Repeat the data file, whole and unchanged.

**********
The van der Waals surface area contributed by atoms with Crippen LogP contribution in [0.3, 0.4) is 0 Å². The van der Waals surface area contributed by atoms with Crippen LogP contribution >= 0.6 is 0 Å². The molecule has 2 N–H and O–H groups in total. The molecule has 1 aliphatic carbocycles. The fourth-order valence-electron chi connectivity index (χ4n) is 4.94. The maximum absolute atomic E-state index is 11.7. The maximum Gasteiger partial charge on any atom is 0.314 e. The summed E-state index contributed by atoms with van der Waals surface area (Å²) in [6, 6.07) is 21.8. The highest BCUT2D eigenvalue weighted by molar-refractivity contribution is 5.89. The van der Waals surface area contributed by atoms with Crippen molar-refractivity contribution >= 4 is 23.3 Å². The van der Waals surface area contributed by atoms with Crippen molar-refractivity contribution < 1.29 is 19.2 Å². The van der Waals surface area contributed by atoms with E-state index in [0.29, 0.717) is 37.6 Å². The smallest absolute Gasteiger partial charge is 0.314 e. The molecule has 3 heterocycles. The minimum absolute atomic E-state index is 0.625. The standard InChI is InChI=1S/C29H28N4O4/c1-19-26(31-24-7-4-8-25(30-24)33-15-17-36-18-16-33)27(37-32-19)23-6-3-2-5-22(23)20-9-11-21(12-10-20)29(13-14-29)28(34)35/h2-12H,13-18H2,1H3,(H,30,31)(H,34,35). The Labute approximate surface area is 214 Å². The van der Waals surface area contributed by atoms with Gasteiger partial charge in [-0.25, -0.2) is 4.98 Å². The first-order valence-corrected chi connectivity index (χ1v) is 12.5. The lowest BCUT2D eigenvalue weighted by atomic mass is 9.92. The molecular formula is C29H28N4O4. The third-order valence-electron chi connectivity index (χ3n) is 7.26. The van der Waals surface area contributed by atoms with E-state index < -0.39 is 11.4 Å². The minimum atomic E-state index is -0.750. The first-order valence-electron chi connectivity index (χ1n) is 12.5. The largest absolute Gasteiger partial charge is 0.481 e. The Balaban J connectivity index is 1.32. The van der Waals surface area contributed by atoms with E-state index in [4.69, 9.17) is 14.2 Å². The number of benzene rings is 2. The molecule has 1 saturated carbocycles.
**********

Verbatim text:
The van der Waals surface area contributed by atoms with Crippen LogP contribution in [0.3, 0.4) is 0 Å². The van der Waals surface area contributed by atoms with Crippen LogP contribution >= 0.6 is 0 Å². The molecule has 2 N–H and O–H groups in total. The molecule has 1 aliphatic carbocycles. The fourth-order valence-electron chi connectivity index (χ4n) is 4.94. The maximum absolute atomic E-state index is 11.7. The maximum Gasteiger partial charge on any atom is 0.314 e. The summed E-state index contributed by atoms with van der Waals surface area (Å²) in [6, 6.07) is 21.8. The highest BCUT2D eigenvalue weighted by molar-refractivity contribution is 5.89. The van der Waals surface area contributed by atoms with Crippen molar-refractivity contribution >= 4 is 23.3 Å². The van der Waals surface area contributed by atoms with Crippen molar-refractivity contribution < 1.29 is 19.2 Å². The van der Waals surface area contributed by atoms with E-state index in [0.29, 0.717) is 37.6 Å². The smallest absolute Gasteiger partial charge is 0.314 e. The molecule has 3 heterocycles. The minimum absolute atomic E-state index is 0.625. The standard InChI is InChI=1S/C29H28N4O4/c1-19-26(31-24-7-4-8-25(30-24)33-15-17-36-18-16-33)27(37-32-19)23-6-3-2-5-22(23)20-9-11-21(12-10-20)29(13-14-29)28(34)35/h2-12H,13-18H2,1H3,(H,30,31)(H,34,35). The Labute approximate surface area is 214 Å². The van der Waals surface area contributed by atoms with Gasteiger partial charge in [-0.25, -0.2) is 4.98 Å². The first-order valence-corrected chi connectivity index (χ1v) is 12.5. The lowest BCUT2D eigenvalue weighted by atomic mass is 9.92. The molecular formula is C29H28N4O4. The third-order valence-electron chi connectivity index (χ3n) is 7.26. The van der Waals surface area contributed by atoms with E-state index < -0.39 is 11.4 Å². The minimum atomic E-state index is -0.750. The first-order valence-electron chi connectivity index (χ1n) is 12.5. The largest absolute Gasteiger partial charge is 0.481 e. The Balaban J connectivity index is 1.32. The van der Waals surface area contributed by atoms with E-state index in [4.69, 9.17) is 14.2 Å². The number of benzene rings is 2. The molecule has 1 saturated carbocycles.